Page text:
Saturday, November 18, 2006

San Pietro in Vaticano

Today, 18 November, is the feast day of the dedication of two of Rome's great basilicas, San Pietro in Vaticano and San Paolo fuori le Mura.

The current St Peter's is, of course, the second great church on that site. The original Constantinian basilica was dedicated by Pope Sylvester I on 18 November 326. This building survived until the papacy of Julius II who laid the foundation stone of a new basilica in 1506. Julius (he of the Sistine Chapel ceiling) envisaged a great church at the centre of which would stand his tomb. In the event the parts of his tomb that were completed (including Michelangelo's Moses) were located in the chuch of San Pietro in Vincoli (Julius' titular when he was plain old Cardinal Giuliano della Rovere) although Julius himself is buried, somewhat ironically, in an almost unmarked grave in St Peter's (the location of the tomb is currently marked by a simple plaque in the floor of St Peter's in front of the monument to Pope Clement X).

The building of the great basilica took well over a century, being dedicated - again on 18 November - in 1626 by Pope Urban VIII. It was under Urban's patronage that Gian Lorenzo Bernini completed some of his greatest masterpieces including the baldacchino which towers over the papal altar in St Peter's. Much of the bronze that makes up this creation is rumoured to have come from the Pantheon. This resulted in the emergence of the famous quote "Quod non fecerunt Barbari, fecerunt Barberini" ("What the barbarians didn't do, the barberini (Urban's family name)did").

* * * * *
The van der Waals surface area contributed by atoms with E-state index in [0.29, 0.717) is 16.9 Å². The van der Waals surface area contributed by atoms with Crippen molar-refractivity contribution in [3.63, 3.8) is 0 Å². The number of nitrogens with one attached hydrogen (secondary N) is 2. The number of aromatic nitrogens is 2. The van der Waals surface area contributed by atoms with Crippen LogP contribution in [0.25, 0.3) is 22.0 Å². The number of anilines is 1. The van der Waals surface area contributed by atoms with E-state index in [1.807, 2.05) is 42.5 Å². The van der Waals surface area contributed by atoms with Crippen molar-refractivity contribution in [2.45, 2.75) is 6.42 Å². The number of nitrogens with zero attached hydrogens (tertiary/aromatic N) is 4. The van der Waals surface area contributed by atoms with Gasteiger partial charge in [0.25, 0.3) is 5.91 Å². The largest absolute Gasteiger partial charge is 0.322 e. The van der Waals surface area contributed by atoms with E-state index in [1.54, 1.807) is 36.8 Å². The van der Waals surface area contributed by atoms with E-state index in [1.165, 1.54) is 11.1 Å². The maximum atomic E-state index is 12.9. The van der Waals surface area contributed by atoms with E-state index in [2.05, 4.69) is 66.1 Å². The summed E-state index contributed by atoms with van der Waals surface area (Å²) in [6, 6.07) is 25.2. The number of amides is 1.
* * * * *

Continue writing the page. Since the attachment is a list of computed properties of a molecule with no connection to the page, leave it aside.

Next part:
The current St Paul's Basilica is of relatively recent origin despite its ancient basilical appearance. The original church was burnt down in 1823. With worldwide donations it was rebuilt on the same foundations and dedicated by Pope Pius IX in 1854.

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